a nice watch you have there!

First things first, I would strongly advise against attempting to learn DIY watchmaking like this.

If you do follow this path, start with a pocket watch, do all the steps a hobbyist would, do not try to cut corners. You will need proper tools, you will need correct oils, you will need experience and practice. After you've mastered the basics, you can look into servicing a Seiko 6309A (similar but more readily available than 6319A) first and only then would I even consider touching a watch you care about. All in all, you can use this approach as a motivation to learn something new, but you can't save money with it. Not on your first watch, that is. If you rush it, you'll most likely do serious damage instead.

OK, this out of the way, I have a small watch collection and in it is also a Seiko 6319-8060, very similar to yours. Mine dates back to 1977, while, according to the serial number, your 6319-7060 is from 1978.

A couple of observations:
- when new, Seiko 6319A was a decent movement, a little above entry level and capable of reasonable accuracy (a small step up from the 6309A)
- your watch seems to be well preserved.

A very small amount of polishing (glass especially) will bring it right back to life, cosmetically. The dial looks to be in a good shape which implies no apparent moisture damage, you have the original bracelet. All looks good to me. If it has simply been unworn for so long and assuming it was put away in the working condition, you can bring it back to life in no time.

BTW, just to mention, as it is now, do not try to clean it with actual water. The gaskets on your watch are petrified and it isn't water resistant any more.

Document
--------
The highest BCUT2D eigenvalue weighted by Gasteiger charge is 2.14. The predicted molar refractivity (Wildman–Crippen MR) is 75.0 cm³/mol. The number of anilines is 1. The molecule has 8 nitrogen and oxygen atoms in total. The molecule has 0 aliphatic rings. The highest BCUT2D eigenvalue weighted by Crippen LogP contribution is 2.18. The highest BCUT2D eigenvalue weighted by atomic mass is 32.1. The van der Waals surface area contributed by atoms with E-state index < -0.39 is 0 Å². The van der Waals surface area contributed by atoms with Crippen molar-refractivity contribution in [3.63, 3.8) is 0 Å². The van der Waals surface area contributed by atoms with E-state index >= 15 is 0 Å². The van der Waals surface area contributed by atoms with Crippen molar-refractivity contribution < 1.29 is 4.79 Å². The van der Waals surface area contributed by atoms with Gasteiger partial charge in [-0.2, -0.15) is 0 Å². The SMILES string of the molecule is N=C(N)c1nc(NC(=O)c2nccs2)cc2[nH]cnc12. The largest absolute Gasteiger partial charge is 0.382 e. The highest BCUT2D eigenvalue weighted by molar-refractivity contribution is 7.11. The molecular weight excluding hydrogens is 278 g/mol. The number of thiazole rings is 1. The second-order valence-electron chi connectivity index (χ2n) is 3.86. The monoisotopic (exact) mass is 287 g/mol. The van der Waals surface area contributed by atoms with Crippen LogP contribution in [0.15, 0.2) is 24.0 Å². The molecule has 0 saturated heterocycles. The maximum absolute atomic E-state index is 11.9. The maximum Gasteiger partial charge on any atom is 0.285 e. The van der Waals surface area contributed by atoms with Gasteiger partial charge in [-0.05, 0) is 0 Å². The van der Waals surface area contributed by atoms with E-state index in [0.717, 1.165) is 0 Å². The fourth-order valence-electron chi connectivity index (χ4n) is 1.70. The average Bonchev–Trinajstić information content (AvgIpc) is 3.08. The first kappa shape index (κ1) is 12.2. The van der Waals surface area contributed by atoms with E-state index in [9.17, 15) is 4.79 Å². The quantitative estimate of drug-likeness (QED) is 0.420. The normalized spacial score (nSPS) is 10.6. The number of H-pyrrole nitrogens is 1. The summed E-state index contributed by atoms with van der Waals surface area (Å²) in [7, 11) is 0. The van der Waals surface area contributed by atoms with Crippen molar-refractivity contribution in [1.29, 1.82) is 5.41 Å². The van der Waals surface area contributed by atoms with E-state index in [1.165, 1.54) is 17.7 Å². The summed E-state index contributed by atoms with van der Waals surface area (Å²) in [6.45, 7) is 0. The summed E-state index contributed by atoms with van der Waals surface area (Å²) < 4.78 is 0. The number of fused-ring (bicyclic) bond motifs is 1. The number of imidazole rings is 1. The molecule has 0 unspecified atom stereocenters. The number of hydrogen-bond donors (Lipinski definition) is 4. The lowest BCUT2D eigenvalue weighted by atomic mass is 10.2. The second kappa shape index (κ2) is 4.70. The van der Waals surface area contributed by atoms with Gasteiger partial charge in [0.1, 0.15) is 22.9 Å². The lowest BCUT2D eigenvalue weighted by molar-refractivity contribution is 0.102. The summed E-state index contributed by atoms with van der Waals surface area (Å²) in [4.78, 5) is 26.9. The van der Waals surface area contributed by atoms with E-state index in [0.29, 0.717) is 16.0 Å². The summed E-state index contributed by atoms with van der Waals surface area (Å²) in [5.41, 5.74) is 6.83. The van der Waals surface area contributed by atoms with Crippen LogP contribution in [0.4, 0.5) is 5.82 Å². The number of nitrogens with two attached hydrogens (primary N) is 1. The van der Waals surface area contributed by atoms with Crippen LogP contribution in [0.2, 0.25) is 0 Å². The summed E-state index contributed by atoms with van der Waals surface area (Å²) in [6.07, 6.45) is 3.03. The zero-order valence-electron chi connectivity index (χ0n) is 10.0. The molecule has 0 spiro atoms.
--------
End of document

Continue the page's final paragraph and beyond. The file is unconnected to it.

As for the service, the quoted price of 250 EUR seems excessive. Perhaps labour prices in Germany have risen so much..? Well, why not use the benefits of the EU then... I could put you in contact with an experienced watchmaker in Slovenia that can service your 6319-7060 for less than half of that amount, polishing (glass and case, just a touch, nothing in excess) and gasket change included. I guess it would have to be a mail-in service, but it's an option you can consider.

As others have mentioned, an actual market value of this watch is close to or even less than the service would cost, even at less than half the price you were originally quoted. That's true and there's no escaping that. But as probably all vintage watch owners know, market price isn't everything - as long as you don't intend to resell it, it doesn't really matter.

In the worst case, I'd leave the watch as it is and wait for some other opportunity to present itself. Keep it in a dry, dark place, close the bracelet so it doesn't get bent and let it rest. It won't go anywhere.